Perfume Genius performs onstage during the Coachella Valley Music and Arts Festival in Indio, California, on April 20, 2018.

Let’s dance.

That’s what Perfume Genius would have us do with his latest, titled “Ugly Season.”

The artist born Michael Hadreas originally composed the project as an accompaniment to an immersive dance piece in collaboration with choreographer Kate Wallich, and it reflects his sheer love of music.

“I’ve always been music-obsessed,” Hadreas told American Songwriter. “I have a lot of memories attached to music, to dancing and singing, becoming obsessed with wanting to hear certain songs again from the radio.”

The new album was released Friday.

One thing to talk about

Jennifer Lopez performs during the Super Bowl LIV Halftime Show at the Hard Rock Stadium in Miami on February 2, 2020.
As I tweeted, I didn’t expect to get so emotional while watching the new Netflix documentary about Jennifer Lopez titled “Halftime.”

But I did.

The retrospective of her life and career is set against the backdrop of her prepping for the 2020 Super Bowl halftime show. I was beyond impressed with her drive, passion and desire to represent for her culture.

I had also forgotten how good Lopez was in 2019’s “Hustlers” and how she was snubbed during awards season that year.

Above all, there was something about seeing a woman of color in her 50s — when so much of Hollywood rewards and celebrates youth — doing the damn thing and owning it all.

Thanks for the inspiration, J. Lo.

Something to sip on

(From left) Amber Heard and Johnny Depp watch as the jury comes into the courtroom after a break at the Fairfax County Circuit Courthouse in Virginia on May 16.

Johnny Depp and Amber Heard’s defamation trial is over, although it doesn’t feel like it.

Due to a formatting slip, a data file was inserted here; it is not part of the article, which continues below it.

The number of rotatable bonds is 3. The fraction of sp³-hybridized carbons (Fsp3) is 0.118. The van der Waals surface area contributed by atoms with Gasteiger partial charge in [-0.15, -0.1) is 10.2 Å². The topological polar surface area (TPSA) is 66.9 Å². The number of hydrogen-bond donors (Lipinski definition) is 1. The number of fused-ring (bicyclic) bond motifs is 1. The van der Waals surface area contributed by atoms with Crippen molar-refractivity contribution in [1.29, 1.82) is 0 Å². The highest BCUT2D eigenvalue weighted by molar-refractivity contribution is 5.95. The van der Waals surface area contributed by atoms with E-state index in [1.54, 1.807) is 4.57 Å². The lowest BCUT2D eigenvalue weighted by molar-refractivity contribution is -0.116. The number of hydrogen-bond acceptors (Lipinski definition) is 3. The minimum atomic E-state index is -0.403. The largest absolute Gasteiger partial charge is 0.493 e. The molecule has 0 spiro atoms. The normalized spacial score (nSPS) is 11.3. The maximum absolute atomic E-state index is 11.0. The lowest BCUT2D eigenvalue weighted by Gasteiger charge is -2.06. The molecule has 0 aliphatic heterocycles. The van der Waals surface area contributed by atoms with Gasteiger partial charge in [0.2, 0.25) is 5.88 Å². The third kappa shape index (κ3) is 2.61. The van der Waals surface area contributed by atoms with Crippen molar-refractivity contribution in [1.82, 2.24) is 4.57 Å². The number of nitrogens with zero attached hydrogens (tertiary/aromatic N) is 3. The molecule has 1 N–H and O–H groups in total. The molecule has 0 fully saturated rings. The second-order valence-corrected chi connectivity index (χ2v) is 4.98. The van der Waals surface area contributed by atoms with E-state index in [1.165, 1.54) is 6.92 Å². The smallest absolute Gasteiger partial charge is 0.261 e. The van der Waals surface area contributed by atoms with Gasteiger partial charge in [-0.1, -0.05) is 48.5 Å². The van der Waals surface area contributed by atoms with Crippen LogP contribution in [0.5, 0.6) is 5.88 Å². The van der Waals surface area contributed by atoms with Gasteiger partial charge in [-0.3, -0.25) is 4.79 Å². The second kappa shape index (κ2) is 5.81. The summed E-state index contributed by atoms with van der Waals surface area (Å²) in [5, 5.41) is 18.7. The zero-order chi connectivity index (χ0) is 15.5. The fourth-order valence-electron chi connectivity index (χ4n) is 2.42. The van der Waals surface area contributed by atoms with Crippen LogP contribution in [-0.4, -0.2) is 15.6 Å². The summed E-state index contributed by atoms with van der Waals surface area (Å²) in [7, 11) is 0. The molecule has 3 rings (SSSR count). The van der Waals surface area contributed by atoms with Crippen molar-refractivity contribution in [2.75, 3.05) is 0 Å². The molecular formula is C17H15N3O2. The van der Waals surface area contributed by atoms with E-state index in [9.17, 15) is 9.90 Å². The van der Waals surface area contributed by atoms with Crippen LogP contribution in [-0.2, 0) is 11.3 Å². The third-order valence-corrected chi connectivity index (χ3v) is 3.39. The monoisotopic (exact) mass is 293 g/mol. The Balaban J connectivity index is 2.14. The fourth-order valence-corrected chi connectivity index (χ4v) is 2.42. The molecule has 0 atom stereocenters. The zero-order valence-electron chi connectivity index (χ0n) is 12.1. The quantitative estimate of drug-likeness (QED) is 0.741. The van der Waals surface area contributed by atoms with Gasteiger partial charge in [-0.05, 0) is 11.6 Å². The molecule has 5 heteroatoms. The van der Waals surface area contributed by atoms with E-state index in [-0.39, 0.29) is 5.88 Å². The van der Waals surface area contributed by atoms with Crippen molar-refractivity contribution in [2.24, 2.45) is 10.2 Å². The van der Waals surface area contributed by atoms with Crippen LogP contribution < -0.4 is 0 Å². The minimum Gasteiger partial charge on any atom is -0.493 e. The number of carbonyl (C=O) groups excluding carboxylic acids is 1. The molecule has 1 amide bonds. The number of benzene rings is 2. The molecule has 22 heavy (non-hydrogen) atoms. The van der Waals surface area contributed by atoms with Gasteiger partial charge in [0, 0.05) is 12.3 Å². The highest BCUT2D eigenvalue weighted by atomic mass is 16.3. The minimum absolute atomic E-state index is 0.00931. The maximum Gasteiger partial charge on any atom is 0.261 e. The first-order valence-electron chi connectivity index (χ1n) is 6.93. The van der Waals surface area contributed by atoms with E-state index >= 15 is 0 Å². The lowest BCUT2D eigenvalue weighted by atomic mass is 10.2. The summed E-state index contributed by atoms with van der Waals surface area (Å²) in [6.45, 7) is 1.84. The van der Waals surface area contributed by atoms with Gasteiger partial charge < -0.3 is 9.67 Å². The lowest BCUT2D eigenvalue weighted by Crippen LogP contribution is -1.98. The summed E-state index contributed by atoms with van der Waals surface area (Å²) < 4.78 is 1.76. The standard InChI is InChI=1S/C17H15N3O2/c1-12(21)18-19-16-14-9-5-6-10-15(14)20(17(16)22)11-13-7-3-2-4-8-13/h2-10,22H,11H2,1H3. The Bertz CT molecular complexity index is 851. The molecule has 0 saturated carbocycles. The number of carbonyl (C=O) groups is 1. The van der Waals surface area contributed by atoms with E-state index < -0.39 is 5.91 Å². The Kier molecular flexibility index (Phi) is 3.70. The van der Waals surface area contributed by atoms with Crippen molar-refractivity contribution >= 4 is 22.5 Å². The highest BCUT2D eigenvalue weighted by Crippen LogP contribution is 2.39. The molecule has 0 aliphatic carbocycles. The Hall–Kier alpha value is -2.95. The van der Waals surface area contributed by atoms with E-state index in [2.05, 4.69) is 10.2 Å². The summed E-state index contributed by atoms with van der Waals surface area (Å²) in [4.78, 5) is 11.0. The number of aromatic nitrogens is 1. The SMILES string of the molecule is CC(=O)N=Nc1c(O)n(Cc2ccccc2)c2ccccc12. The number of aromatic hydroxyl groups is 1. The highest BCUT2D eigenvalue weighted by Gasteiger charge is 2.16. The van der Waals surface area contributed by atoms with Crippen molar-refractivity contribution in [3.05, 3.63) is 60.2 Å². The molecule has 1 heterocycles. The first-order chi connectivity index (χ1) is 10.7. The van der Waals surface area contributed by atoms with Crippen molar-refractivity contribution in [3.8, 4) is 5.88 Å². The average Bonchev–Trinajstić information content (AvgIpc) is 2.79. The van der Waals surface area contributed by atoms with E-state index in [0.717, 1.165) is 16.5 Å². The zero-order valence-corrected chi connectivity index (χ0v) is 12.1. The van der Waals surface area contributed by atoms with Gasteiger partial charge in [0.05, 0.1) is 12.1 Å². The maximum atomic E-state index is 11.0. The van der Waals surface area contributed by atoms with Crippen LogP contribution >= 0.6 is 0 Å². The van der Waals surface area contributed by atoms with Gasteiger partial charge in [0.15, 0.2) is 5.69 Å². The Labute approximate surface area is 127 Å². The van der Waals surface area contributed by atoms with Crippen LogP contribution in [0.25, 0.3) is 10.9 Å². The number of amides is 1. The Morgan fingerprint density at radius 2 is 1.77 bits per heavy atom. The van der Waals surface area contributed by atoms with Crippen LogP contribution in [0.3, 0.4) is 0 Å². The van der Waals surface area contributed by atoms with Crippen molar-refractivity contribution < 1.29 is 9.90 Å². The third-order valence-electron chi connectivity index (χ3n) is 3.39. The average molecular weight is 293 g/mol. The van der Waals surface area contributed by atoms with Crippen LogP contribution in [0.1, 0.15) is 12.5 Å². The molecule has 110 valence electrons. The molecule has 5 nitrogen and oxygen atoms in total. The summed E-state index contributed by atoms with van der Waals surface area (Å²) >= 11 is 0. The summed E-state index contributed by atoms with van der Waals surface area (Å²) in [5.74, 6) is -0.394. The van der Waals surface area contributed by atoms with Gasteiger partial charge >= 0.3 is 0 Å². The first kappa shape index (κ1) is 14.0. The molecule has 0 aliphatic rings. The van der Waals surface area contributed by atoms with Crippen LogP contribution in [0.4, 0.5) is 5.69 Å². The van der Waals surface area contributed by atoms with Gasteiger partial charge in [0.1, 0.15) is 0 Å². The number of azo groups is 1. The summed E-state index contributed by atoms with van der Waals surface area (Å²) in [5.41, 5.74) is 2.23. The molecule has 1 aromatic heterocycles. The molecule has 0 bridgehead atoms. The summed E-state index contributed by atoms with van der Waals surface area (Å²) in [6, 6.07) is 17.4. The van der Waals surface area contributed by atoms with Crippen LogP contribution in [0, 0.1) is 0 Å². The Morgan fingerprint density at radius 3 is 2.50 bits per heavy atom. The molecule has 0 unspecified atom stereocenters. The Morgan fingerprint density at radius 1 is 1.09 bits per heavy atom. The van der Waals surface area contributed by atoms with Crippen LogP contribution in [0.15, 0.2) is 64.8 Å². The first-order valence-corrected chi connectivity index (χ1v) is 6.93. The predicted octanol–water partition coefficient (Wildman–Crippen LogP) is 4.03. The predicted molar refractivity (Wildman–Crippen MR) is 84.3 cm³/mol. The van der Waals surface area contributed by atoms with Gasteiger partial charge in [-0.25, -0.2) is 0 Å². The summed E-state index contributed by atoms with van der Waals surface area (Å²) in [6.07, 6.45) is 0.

Earlier this week, Heard talked to NBC News’ Savannah Guthrie about the case, in which both she and her ex-husband were found liable but she faced larger financial penalties.
Heard not only reconfirmed her allegations of abuse against Depp, but she also talked about how the general public seemingly viewed the legal back and forth between the two (they were both suing each other, and the testimony dredged up plenty of ugliness between the former spouses).

“I would not blame the average person for looking at this and how it’s been covered and not think that it is Hollywood brats at their worst,” she told Guthrie. “But what people don’t understand is it’s actually so much bigger than that.”

For weeks, the trial garnered lots of attention and commentary. But at the end of the day, the argument could be made that no one really won because both Heard and Depp had the doors opened to what appeared to be an incredibly toxic and dysfunctional relationship.

No matter where either of their lives or careers go, that private strife laid bare will always follow them both.

What did you like about today’s newsletter? What did we miss? Pop in to poplife@cnn.com and say hello!